Dimethylmercury demethylation in the presence of sulfide
- 1Stockholm University, Department of Environmental Science, Stockholm, Sweden (email@example.com)
- 2Grinnell College, Department of Chemistry, Grinnell, Iowa, US
In marine systems, the methylated mercury pool is approximately evenly distributed between monomethylmercury (MMHg) and dimethylmercury (DMHg). While MMHg is well-studied due to its direct link with Hg accumulation in aquatic food webs, there is a general lack of knowledge of processes controlling DMHg formation or degradation. By acting as a net sink or source for MMHg, DMHg may exert control over marine MMHg concentrations and subsequent Hg bioaccumulation in fish and seafood in ways currently not understood.
At present, recognized degradation pathways of DMHg in marine systems include photochemical demethylation (although this pathway has been debated). Degradation through protonolysis of the Hg-C bond by dissolved sulfide has also been suggested and supported by density function theory calculations (Ni et al, J. Phys. Chem. A, 2006). However, experimental support for this pathway is currently missing. Here, we present data from a series of experiments for the stability of DMHg in the presence of dissolved sulfide or sulfide minerals (e.g. FeS (s)). Our results show that degradation rates are dependent on the sulfide phase and DMHg:sulfide ratios. For dissolved sulfide, we observed a non-linear response between DMHg degradation and sulfide concentrations. Our results indicate that DMHg can be demethylated by sulfide at concentration ratios viable under natural marine conditions. As we found MMHg to be the first product of demethylation, this process could also constitute a significant MMHg source in marine systems.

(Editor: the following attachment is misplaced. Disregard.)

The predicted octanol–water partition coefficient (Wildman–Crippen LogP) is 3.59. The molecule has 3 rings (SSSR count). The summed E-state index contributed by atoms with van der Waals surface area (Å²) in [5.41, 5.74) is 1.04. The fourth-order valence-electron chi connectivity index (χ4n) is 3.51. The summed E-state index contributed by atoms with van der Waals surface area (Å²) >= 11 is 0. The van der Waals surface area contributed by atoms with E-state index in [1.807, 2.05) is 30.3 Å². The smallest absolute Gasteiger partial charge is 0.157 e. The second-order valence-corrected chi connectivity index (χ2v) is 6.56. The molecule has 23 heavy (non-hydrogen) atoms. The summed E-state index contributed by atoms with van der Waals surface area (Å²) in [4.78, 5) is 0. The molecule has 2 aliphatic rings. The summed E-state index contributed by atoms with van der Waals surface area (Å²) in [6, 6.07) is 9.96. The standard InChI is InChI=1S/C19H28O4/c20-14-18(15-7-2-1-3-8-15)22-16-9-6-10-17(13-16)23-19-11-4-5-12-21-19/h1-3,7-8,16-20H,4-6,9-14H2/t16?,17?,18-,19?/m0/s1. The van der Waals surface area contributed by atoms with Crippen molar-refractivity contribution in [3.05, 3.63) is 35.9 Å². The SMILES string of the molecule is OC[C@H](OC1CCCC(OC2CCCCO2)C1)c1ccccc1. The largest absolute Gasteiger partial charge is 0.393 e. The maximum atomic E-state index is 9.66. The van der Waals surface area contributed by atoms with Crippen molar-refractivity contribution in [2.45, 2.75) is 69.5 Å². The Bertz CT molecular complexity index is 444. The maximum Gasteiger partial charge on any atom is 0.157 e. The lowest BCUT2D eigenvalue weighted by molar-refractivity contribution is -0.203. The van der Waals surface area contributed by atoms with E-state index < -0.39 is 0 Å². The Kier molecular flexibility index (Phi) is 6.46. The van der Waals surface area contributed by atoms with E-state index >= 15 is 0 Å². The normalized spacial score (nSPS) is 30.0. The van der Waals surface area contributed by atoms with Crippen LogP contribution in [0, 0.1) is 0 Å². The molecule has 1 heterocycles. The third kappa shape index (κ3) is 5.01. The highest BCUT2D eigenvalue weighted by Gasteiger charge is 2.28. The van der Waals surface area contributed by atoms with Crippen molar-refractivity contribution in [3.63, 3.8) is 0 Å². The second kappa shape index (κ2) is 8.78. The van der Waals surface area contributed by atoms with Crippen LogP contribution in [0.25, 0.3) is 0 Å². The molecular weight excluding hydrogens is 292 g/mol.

How to cite: West, J., Graham, A., Nguyen, L., and Jonsson, S.: Dimethylmercury demethylation in the presence of sulfide, EGU General Assembly 2020, Online, 4–8 May 2020, EGU2020-17656, https://doi.org/10.5194/egusphere-egu2020-17656, 2020